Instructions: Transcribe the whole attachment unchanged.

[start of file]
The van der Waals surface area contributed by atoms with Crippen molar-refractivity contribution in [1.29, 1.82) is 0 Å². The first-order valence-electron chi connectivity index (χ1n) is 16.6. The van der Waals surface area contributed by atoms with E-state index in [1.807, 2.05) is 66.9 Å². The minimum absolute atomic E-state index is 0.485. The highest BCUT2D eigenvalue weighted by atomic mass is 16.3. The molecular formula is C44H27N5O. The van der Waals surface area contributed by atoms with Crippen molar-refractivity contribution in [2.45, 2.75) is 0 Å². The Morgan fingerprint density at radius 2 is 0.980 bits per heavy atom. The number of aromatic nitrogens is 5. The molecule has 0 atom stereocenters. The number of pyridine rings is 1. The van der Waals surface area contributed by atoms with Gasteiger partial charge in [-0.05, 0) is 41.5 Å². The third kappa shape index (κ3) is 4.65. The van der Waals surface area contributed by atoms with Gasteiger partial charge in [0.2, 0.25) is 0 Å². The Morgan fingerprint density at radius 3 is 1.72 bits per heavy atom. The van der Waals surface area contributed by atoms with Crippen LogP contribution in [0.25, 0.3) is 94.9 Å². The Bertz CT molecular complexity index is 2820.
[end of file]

The van der Waals surface area contributed by atoms with Crippen molar-refractivity contribution in [1.29, 1.82) is 0 Å². The first-order valence-electron chi connectivity index (χ1n) is 16.6. The van der Waals surface area contributed by atoms with E-state index in [1.807, 2.05) is 66.9 Å². The minimum absolute atomic E-state index is 0.485. The highest BCUT2D eigenvalue weighted by atomic mass is 16.3. The molecular formula is C44H27N5O. The van der Waals surface area contributed by atoms with Crippen molar-refractivity contribution in [2.45, 2.75) is 0 Å². The Morgan fingerprint density at radius 2 is 0.980 bits per heavy atom. The number of aromatic nitrogens is 5. The molecule has 0 atom stereocenters. The number of pyridine rings is 1. The van der Waals surface area contributed by atoms with Gasteiger partial charge in [-0.05, 0) is 41.5 Å². The third kappa shape index (κ3) is 4.65. The van der Waals surface area contributed by atoms with Gasteiger partial charge in [0.2, 0.25) is 0 Å². The Morgan fingerprint density at radius 3 is 1.72 bits per heavy atom. The van der Waals surface area contributed by atoms with Crippen LogP contribution in [0.25, 0.3) is 94.9 Å². The Bertz CT molecular complexity index is 2820.